Gardening: Overcast days good time to check the condition of house plants

Judy Sharpe

Judy Sharpe

DON'T let a few warm days lull you into a false sense of security, because we have in fact been getting some heavy overnight dews that indicate winter isn't far away.

I notice when the weekends are sunny out come the happy gardeners but when they are overcast, not really cold, just bleak looking, I could close the nursery.

When this happens, I realise gardeners are migrating inside and it is an opportune time for them to check the condition of their house plants, which have been neglected in favour of the lovely weather out in the garden.

Apart from neglect, which isn't always the problem, choice of plant for a certain position may have figured greatly in the plant's demise.

It may have been getting too little light or too much sun - it could have been in a draughty spot or not even getting fresh air which to some plants like Ficus lyrata (Fiddle-leaf fig) is essential to prevent leaf drop.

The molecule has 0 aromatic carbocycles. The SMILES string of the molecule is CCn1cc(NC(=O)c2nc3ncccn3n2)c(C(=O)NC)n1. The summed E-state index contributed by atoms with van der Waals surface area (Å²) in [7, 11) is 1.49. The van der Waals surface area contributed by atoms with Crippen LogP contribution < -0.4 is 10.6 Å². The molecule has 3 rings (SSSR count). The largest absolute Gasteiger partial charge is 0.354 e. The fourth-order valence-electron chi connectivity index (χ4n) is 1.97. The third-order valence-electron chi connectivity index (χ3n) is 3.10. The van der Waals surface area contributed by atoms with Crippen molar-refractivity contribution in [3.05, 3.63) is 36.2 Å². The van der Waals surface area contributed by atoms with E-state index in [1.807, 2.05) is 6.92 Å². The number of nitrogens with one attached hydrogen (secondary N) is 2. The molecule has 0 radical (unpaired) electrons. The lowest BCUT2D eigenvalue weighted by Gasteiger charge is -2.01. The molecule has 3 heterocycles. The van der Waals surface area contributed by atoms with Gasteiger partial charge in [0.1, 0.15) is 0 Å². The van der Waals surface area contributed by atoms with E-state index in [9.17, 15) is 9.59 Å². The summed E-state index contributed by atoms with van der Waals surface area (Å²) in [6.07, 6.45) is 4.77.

We look for colour during the cooler months to brighten inside - few plants flower all year around but the homeowner expects a miracle, hoping that beautiful orchid will flower non-stop.

During the autumn/winter period, cyclamen and orchids will provide long-term blooms inside.

House plants don't last forever and will eventually need a spell outside in a sheltered spot for some rest and recreation.

Maintain a regular watering pattern according to the plant's needs.

Repotting shouldn't be done during colder months. If the plant is well maintained with regular watering and fertilising, it can usually survive in a reasonable-sized pot.

I'm often asked about white oil, which does look great on the plant of the moment, Fiddle-leaf fig. Rather than just spraying it on, it is best wiped on so that dust is eliminated.

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